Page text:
The Sea Glass Shard of the Month: April 2012
A Teal Sea Glass Bottle Bottom
Sea Glass Specifications:
Max Length: 28.6 mm (1.125")
Max Width: 17.5 mm (0.688")
Max Thickness: 7.9 mm (0.313")
Weight: 6.4 grams (0.226 oz)
Estimated Age: 80 to 150 Years Old
This month's sea glass specimen is a teal shard from Puerto Rico. Teal is a bluish-green hue in glass originating from many of the same oxides used to create the other shades of greens found in glass products. Iron, chromium, and copper all produce different shades of green glass. Combined with such oxides of cobalt mixed with chromium will produce the teal, blue-green glass.
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It is believed the name for the color teal was inspired by the small freshwater Common Teal, a member of the duck family, whose eyes are surrounded by this color.
While this sea glass gem is fairly smooth at first glance, backlighting reveals the distinctive C-shaped pitting covering the surface.
The teal color is very uncommon in machine-made bottles and generally indicates a 19th or early 20th century manufactured container.
Sodas, mineral waters, porters beer and ales were the usual types of bottles made with this teal color and were commonly of a round cross section and thicker sides. This design was essential for bottles that had to withstand the rigors of repeated handling and rebottling.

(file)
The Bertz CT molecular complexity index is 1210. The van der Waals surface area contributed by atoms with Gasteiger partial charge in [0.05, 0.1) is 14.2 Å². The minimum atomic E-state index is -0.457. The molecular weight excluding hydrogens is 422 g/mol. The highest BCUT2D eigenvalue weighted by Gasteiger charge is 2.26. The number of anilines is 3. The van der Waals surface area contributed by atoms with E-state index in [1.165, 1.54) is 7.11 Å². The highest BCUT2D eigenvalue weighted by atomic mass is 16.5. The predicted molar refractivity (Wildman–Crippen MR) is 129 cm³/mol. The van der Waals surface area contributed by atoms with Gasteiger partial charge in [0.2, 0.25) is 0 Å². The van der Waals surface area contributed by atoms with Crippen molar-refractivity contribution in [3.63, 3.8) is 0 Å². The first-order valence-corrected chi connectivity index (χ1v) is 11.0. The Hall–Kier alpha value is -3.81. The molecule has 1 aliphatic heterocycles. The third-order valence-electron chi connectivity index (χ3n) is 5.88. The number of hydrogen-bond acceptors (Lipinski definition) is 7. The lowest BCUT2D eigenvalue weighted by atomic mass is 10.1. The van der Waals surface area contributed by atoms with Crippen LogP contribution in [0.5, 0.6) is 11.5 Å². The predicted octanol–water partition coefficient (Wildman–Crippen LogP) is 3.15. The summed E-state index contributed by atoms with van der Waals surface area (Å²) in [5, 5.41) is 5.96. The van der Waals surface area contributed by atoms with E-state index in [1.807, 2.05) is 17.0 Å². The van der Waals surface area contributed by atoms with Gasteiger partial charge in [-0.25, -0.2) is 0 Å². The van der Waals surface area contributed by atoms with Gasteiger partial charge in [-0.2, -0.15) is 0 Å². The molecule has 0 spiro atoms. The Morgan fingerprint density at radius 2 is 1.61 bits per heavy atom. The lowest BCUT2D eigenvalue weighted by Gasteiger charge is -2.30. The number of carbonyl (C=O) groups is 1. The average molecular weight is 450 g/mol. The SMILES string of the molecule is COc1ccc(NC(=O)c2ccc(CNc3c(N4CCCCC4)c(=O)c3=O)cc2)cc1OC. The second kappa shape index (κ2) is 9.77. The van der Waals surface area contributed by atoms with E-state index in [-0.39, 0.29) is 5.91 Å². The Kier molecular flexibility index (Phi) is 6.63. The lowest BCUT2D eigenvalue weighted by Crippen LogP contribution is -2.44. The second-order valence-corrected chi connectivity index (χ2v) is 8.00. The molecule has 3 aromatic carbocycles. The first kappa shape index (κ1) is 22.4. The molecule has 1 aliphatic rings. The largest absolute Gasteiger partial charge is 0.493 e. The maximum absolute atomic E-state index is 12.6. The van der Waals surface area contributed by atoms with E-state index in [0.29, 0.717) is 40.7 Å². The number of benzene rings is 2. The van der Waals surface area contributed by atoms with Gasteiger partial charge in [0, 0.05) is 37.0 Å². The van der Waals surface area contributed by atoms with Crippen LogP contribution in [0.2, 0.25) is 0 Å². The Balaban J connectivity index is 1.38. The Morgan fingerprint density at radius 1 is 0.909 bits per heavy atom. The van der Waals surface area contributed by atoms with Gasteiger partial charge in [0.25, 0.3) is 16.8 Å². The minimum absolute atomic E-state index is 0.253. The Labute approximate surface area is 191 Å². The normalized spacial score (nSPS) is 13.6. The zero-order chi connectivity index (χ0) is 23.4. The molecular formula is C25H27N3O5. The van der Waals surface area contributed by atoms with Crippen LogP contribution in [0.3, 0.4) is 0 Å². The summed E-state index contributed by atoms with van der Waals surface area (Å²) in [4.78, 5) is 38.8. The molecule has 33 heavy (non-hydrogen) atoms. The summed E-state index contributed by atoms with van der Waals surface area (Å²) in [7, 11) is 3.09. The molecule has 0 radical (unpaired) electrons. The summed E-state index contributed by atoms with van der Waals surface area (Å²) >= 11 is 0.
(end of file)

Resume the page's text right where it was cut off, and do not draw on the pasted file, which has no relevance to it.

"...the chances of finding a sea glass gem in this color are one in 2,500..."
Another typical source for this color type was the Rumford Chemical bottles produced in Rhode Island. The most popular chemical produced by the firm was Horsford's Acid Phosphate. This tonic concentrate, produced from the 1860s until the mid 20th century, made a "delicious and refreshing drink" similar to the present day lemon-lime drinks. These elixire was taken to "relieve mental and nervous exhaustion and cured other ailments."
This color in sea glass is considered rare to extremely rare and according to Richard LaMotte, author of "Pure Sea Glass," the chances of finding a sea glass gem in this color are one in 2,500. With that the Sea Glass Journal recommends demonstrating perseverance as it may take some time before one is lucky enough to stumble across such a rare and beautiful sea glass shard.
3. Norman, Teresa (2003). A World of Baby Names. Perigee. pp. 145. ISBN 0399528946.